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Mahes Visvalingam
Post-retirement postings

Please note that this site is under construction.


Some Experiences with Natural Medicine
and related observations


Nutcracker oesophagus


In a separate page on gastritis, I described how I managed the gastritis and reflux caused by extreme cold weather.  Although the ginger etc. were a great help, they were just panaceas.  I would occasionally get crippling chest pain either if I got too cold or when over-stressed by my caring role. In December 2015, I called 999 when I could not swallow, breathe or talk and was bent over.  They found nothing wrong but said that I should be checked out by A & E.  I declined their offer to take me to hospital since I had no emergency plans for the person I was caring for.


Nutcracker oesophagus

I tended to ignore the occasional spasms, which would settle down although they left me feeling whacked.  But in September 2017 I had another severe spasm after a stressful morning trying to get the  person I care for to hospital on time.  Since I was in the hospital, I decided to go to A & E.  After spending 7 hours in hospital, I was given the all clear.

So, I did an internet search and decided that my symptoms seemed to fit what was termed a nutcracker oesophagus
(https://en.wikipedia.org/wiki/Nutcracker_esophagus).  In desperation, I consulted my Guide using a pendulum.  The usual method of soliciting yes/no answers and choice from a menu is very limited since there is no way in which you can search outside your own mind set.  So, I had been experimenting with use of alphabet+number charts. Although I got gobble-de-gook most of the time, I had received the correct pointers a few times. 


This time I got the word squill.  At first I thought that the word did not exist (like many others I get) but looked it up and found that it was a Mediterranean bulb. So, I searched for its uses and found that squill extract was used in cough syrups - Buttercup Syrup and that by Cavonia.  Since they had preservatives and colourings I did not want to take them.  The recommended dose was 2 teaspoons four times a day.


Further dowsing specified just one teaspoon at bed time for three days.  I decided to try this with Buttercup Syrup.  The chest pain eased the very next day and was gone after the third dose.  But, that evening, after dinner, the food just shot up into my mouth when I bent down. So, the spasm was, as I suspected, the body trying to prevent food coming up the gullet until the cardiac valve healed, if at all it does.  Both conditions are poorly understood and attributed to acid reflux. I doubt that this is the only cause. In my case, it was caused by injury to the oesophagus and cardiac sphincter as I explained under gastritis.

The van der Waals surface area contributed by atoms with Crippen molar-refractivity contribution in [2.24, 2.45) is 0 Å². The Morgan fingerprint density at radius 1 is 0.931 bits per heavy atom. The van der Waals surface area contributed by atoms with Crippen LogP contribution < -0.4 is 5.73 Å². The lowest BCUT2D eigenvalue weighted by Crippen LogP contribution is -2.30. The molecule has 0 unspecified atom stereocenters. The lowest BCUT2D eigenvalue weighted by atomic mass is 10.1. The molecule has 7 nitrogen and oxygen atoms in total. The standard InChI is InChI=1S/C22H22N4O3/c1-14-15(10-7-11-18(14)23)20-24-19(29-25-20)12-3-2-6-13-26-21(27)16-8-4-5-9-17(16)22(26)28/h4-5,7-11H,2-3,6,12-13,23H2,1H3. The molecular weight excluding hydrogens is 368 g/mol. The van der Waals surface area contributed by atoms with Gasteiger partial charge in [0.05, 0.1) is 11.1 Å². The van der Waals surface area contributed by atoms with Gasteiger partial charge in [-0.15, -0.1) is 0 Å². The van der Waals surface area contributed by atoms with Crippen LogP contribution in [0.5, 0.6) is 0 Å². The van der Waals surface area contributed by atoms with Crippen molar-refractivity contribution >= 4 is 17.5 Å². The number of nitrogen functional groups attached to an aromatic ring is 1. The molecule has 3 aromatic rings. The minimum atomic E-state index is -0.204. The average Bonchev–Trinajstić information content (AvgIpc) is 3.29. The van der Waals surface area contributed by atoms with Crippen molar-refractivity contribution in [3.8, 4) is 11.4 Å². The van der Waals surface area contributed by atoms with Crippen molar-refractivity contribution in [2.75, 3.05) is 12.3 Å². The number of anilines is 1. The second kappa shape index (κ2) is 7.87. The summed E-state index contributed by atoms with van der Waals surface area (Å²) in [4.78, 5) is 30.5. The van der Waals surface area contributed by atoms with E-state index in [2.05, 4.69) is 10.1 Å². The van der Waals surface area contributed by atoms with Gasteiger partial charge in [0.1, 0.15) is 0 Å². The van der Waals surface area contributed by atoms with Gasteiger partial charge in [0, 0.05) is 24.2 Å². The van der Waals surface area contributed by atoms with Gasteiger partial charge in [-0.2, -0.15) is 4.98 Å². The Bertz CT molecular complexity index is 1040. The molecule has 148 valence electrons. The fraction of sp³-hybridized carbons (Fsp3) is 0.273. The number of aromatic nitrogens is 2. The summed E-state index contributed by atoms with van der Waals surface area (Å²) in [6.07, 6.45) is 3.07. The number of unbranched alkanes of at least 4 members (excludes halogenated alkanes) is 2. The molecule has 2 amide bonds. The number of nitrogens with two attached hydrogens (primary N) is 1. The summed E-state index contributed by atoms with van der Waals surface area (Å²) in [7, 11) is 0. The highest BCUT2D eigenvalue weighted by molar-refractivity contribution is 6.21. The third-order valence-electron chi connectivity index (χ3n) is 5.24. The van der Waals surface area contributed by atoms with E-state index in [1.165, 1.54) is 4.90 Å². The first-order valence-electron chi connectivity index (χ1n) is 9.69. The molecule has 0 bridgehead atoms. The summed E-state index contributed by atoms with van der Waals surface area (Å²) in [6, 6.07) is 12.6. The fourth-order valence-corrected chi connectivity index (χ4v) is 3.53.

I think the spasm causes the stomach to build up gas in an attempt to clear the spasm. This causes additional sharp pain, which can move. Taking strong ginger tea, relieves the spasm and allows the gas to escape immediately providing much relief. Bicarbonate of soda has the same effect, as does Indian Tea Masala and some other carminatives as I have already noted (gastritis).  You learn to manage the persistent dull ache in the chest and sharp shooting pains but the chest spasms became excruciating and incapacitating  when I am exasperated and stressed.


Initially I thought that my Guide had merely confirmed what the cause was.  The spasm was there for a purpose to keep food down.  Perhaps I just had to live with the pain like many people live with arthritis, IBS etc. Over the next few days, the pendulum gave a NO to a further dose of Buttercup Syrup.  Four days later another one teaspoon dose at bedtime was indicated.  By the time I finished the bottle taking the occasional one teaspoon doase, the pain had eased, no food was coming up, and I did not have to keep taking ginger tea, peppermints etc, although they do ease the dull residual ache.


I have bought a bottle of Buttercup Syrup for the winter.   Strained muscles can revert to a spasm when triggered.  But, I now know that I can manage this problem.  I feel a lot more energetic now, especially since I can now practise some Pranayama (breath yoga) which used to trigger spasms in the chest. 


I took a risk of getting irritable bowel syndrome (caused by additives in proprietary medicines) but in the right dosage Buttercup Syrup worked for me without any side effects.


Mahes Visvalingam, 11 Oct 2017
Last updated on 03/11/17